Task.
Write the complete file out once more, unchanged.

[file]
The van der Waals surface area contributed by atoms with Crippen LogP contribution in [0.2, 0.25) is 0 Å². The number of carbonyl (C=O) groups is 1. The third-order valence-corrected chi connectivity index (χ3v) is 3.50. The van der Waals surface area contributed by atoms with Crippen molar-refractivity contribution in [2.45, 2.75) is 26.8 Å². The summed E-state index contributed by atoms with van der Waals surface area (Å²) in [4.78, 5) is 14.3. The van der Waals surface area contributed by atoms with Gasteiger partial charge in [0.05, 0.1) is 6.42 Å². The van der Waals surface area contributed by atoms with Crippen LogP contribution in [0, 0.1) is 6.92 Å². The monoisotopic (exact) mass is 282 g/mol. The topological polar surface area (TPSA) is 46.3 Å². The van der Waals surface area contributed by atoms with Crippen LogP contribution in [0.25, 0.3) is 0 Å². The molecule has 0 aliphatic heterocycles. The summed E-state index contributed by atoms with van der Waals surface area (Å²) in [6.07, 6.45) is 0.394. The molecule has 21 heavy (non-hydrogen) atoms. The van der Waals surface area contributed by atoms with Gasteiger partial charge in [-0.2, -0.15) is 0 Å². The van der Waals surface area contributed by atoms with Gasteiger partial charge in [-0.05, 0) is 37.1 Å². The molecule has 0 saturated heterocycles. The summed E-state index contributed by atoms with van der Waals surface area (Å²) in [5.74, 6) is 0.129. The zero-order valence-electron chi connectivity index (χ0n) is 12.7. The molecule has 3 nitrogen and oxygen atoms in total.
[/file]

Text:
The van der Waals surface area contributed by atoms with Crippen LogP contribution in [0.2, 0.25) is 0 Å². The number of carbonyl (C=O) groups is 1. The third-order valence-corrected chi connectivity index (χ3v) is 3.50. The van der Waals surface area contributed by atoms with Crippen molar-refractivity contribution in [2.45, 2.75) is 26.8 Å². The summed E-state index contributed by atoms with van der Waals surface area (Å²) in [4.78, 5) is 14.3. The van der Waals surface area contributed by atoms with Gasteiger partial charge in [0.05, 0.1) is 6.42 Å². The van der Waals surface area contributed by atoms with Crippen LogP contribution in [0, 0.1) is 6.92 Å². The monoisotopic (exact) mass is 282 g/mol. The topological polar surface area (TPSA) is 46.3 Å². The van der Waals surface area contributed by atoms with Crippen LogP contribution in [0.25, 0.3) is 0 Å². The molecule has 0 aliphatic heterocycles. The summed E-state index contributed by atoms with van der Waals surface area (Å²) in [6.07, 6.45) is 0.394. The molecule has 21 heavy (non-hydrogen) atoms. The van der Waals surface area contributed by atoms with Gasteiger partial charge in [-0.2, -0.15) is 0 Å². The van der Waals surface area contributed by atoms with Gasteiger partial charge in [-0.05, 0) is 37.1 Å². The molecule has 0 saturated heterocycles. The summed E-state index contributed by atoms with van der Waals surface area (Å²) in [5.74, 6) is 0.129. The zero-order valence-electron chi connectivity index (χ0n) is 12.7. The molecule has 3 nitrogen and oxygen atoms in total.